Financial Inclusion

From the World Bank

Financial inclusion means that individuals and businesses have access to useful and affordable financial products and services that meet their needs – transactions, payments, savings, credit and insurance – delivered in a responsible and sustainable way.

Access to a transaction account is a first step toward broader financial inclusion since it allows people to store money, and send and receive payments. A transaction account can also serve as a gateway to other financial services, which is why ensuring that people worldwide can have access to a transaction account is the focus of the World Bank Group’s Universal Financial Access 2020 initiative.

Financial access facilitates day-to-day living, and helps families and businesses plan for everything from long-term goals to unexpected emergencies. As accountholders, people are more likely to use other financial services, such as credit and insurance, to start and expand businesses, invest in education or health, manage risk, and weather financial shocks, which can improve the overall quality of their lives.

While there has been progress toward financial inclusion, significant challenges remain:

  • An estimated 2 billion adults worldwide don’t have a basic account.
  • Globally, 59% of adults without an account cite a lack of enough money as a key reason, which implies that financial services aren’t yet affordable or designed to fit low income users. Other barriers to account-opening include distance from a financial service provider, lack of necessary documentation papers, lack of trust in financial service providers, and religion.
  • More than 200 million formal and informal micro, small and medium-sized enterprises (MSMEs) in emerging economies lack adequate financing to thrive and grow.
  • MSMEs cite a lack of collateral and credit history, and business informality as main reasons for not having an account.
  • Some groups are more financially excluded than others: Women, rural poor, and other remote or hard-to-reach populations, as well as informal micro and small firms are most affected. For example, the gender gap in developing countries is estimated at 9 percentage points: 59% of men reported having an account in 2014, while only 50% of women did.
  • Financial inclusion is becoming a priority for policymakers, regulators and development agencies globally:
  • Financial inclusion has been identified as an enabler for 7 of the 17 Sustainable Development Goals.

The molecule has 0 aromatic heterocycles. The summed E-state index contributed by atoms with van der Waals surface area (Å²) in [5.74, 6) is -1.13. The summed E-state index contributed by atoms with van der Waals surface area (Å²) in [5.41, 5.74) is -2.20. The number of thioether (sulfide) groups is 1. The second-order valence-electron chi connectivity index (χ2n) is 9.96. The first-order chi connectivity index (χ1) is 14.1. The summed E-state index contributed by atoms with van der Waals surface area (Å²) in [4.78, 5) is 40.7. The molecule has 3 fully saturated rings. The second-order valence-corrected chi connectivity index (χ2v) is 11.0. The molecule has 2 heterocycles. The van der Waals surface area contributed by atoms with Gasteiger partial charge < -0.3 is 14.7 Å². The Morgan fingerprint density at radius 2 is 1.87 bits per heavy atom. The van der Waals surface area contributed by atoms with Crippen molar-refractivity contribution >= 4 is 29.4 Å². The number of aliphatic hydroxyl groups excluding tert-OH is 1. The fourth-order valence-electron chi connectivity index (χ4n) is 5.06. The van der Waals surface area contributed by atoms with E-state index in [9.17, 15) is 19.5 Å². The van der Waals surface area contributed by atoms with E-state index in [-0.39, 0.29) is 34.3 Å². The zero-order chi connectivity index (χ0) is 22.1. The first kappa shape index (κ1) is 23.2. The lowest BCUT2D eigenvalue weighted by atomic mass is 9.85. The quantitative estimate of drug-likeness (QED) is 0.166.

• The G20 reiterated commitment to financial inclusion by renewing the Financial Inclusion Action Plan for 2015 onwards and endorsing the G20 High-Level Principles for Digital Financial Inclusion.
  • The World Bank Group considers financial inclusion a key enabler to reduce extreme poverty and boost shared prosperity, and has put forward an ambitious global goal to reach Universal Financial Access (UFA) by 2020.

Since 2010, more than 55 countries have made commitments to financial inclusion, and more than 30 have either launched or are developing a national strategy. Our research indicates that when countries institute a national financial inclusion strategy, they increase the pace and impact of reforms.

Countries that have achieved the most progress toward financial inclusion have put in place an enabling regulatory and policy environment, and have encouraged competition allowing banks and non-banks to innovate and expand access to financial services. However, creating this innovative and competitive space has to be accompanied by appropriate consumer protection measures and regulations to ensure responsible provision of financial services.

Digital financial technology, or “fintech,” and particularly the global spread of mobile phones, has facilitated expanding access to financial services to hard-to-reach populations and small businesses at low cost and risk:

  • Digital IDs make it easier than ever before to open an account
  • Digitization of cash-payments is introducing more people to transaction accounts
  • Mobile-based financial services bring convenient access even to remote areas
  • Greater availability of customer data allows providers to design digital financial products that better fit the needs of unbanked individuals

As countries have accelerated efforts toward financial inclusion, it has become apparent that they face similar hurdles which impede their progress. These include:

  • Ensure financial access and services extend to hard-to-reach populations, including women and the rural poor
  • Increase citizens’ financial literacy and capability so they understand different financial services and products
  • Make sure everyone has valid identification documents, and a low-cost, accessible means for them to be authenticated
  • Devise useful and relevant financial products, tailored to consumer needs
  • Establish robust financial consumer protection frameworks